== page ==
mount(8) the root file system on /mnt, for example:

# mount /dev/sda1 /mnt

After that, create directories for and mount any other file systems (/mnt/boot, /mnt/home, ...) and activate the swap space with swapon(8). Mounted file systems will later be detected by genfstab.

Installation

Select the mirrors

Packages to be installed must be downloaded from mirror servers, which are defined in /etc/pacman.d/mirrorlist. On the live system, all mirrors are enabled, and sorted by their synchronization status and speed at the time the installation image was created.

The higher a mirror is placed in the list, the more priority it is given when downloading a package. You may want to edit the file accordingly, and move the geographically closest mirrors to the top of the list, although other criteria should be taken into account.

This file will later be copied to the new system by pacstrap, so it is worth getting right.

Install the base packages

Use the pacstrap script to install the base package group:

# pacstrap /mnt base

This group does not include all tools from the live installation, such as btrfs-progs or specific wireless firmware; see packages.both for comparison.

To install packages and other groups such as base-devel, append the names to pacstrap (space separated) or to individual pacman commands after the #Chroot step.

Configure the system

Fstab

Generate an fstab file (use -U or -L to define by UUID or labels, respectively):

# genfstab -U /mnt >> /mnt/etc/fstab

Check the resulting file in /mnt/etc/fstab afterwards, and edit it in case of errors.

Chroot

Change root into the new system:

# arch-chroot /mnt

Time zone

Set the time zone:

# ln -s /usr/share/zoneinfo/Region/City /etc/localtime

Run hwclock(8) to generate /etc/adjtime. If the hardware clock is set to UTC, other operating systems should be configured accordingly.

# hwclock --systohc --utc

Locale

Uncomment en_US.UTF-8 UTF-8 and other needed localizations in /etc/locale.gen, and generate them with:

# locale-gen

Set the LANG variable in locale.conf(5) accordingly, for example:

# echo LANG=en_US.UTF-8 > /etc/locale.conf

If required, set the console keymap and font in vconsole.conf(5):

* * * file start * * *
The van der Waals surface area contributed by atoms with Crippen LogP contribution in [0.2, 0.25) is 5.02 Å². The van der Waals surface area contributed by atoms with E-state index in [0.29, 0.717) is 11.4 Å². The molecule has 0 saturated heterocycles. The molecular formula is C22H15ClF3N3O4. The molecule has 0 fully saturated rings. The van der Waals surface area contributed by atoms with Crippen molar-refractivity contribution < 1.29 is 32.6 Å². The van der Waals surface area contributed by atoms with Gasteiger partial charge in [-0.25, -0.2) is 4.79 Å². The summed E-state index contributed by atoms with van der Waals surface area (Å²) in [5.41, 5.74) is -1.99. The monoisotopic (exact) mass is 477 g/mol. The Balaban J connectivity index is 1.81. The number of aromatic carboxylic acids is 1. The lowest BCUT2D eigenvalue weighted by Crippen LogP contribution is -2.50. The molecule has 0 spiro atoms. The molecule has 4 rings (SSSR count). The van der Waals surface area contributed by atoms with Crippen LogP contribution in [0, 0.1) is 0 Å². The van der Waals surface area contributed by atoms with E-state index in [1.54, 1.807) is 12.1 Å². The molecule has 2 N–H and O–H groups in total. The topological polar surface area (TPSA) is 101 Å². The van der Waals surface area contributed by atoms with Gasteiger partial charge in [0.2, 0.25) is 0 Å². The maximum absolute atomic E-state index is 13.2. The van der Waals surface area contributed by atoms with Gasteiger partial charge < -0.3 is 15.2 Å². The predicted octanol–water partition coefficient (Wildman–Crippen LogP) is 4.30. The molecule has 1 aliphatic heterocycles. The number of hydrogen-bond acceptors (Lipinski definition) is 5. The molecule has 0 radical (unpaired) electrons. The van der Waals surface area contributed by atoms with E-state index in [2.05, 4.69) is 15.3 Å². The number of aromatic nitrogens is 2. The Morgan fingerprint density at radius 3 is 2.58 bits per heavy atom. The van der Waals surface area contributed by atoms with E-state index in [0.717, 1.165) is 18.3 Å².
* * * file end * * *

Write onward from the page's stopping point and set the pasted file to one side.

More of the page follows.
# echo KEYMAP=de-latin1 > /etc/vconsole.conf

Hostname

Create /etc/hostname with the desired hostname:

# echo myhostname > /etc/hostname

Consider adding a matching entry to /etc/hosts:

127.0.1.1 myhostname.localdomain myhostname

Network configuration

Configure the network for the newly installed environment: see Network configuration.

For Wireless configuration, install the iw, wpa_supplicant, and dialog packages, as well as needed firmware packages.

Initramfs

When making configuration changes to mkinitcpio.conf, create a new initial RAM disk with:

# mkinitcpio -p linux

Root password

Set the root password:

# passwd

Boot loader

See Category:Boot loaders for available choices and configurations. For example, set up the boot loader with systemd-boot if your system supports UEFI, and GRUB when not.

If you have an Intel CPU, install the intel-ucode package in addition, and enable microcode updates.

Reboot

Exit the chroot environment by typing exit or pressing Ctrl+D.

Optionally manually unmount all the partitions with umount -R /mnt: this allows noticing any "busy" partitions, and finding the cause with fuser(1).

Finally, restart the machine by typing reboot: any partitions still mounted will be automatically unmounted by systemd. Remember to remove the installation media and then login into the new system with the root account.

Post-installation

See General recommendations for system management directions and post-installation tutorials (like setting up a graphical user interface, sound or a touchpad).

For a list of applications that may be of interest, see List of applications. Beginners' Guide/Extra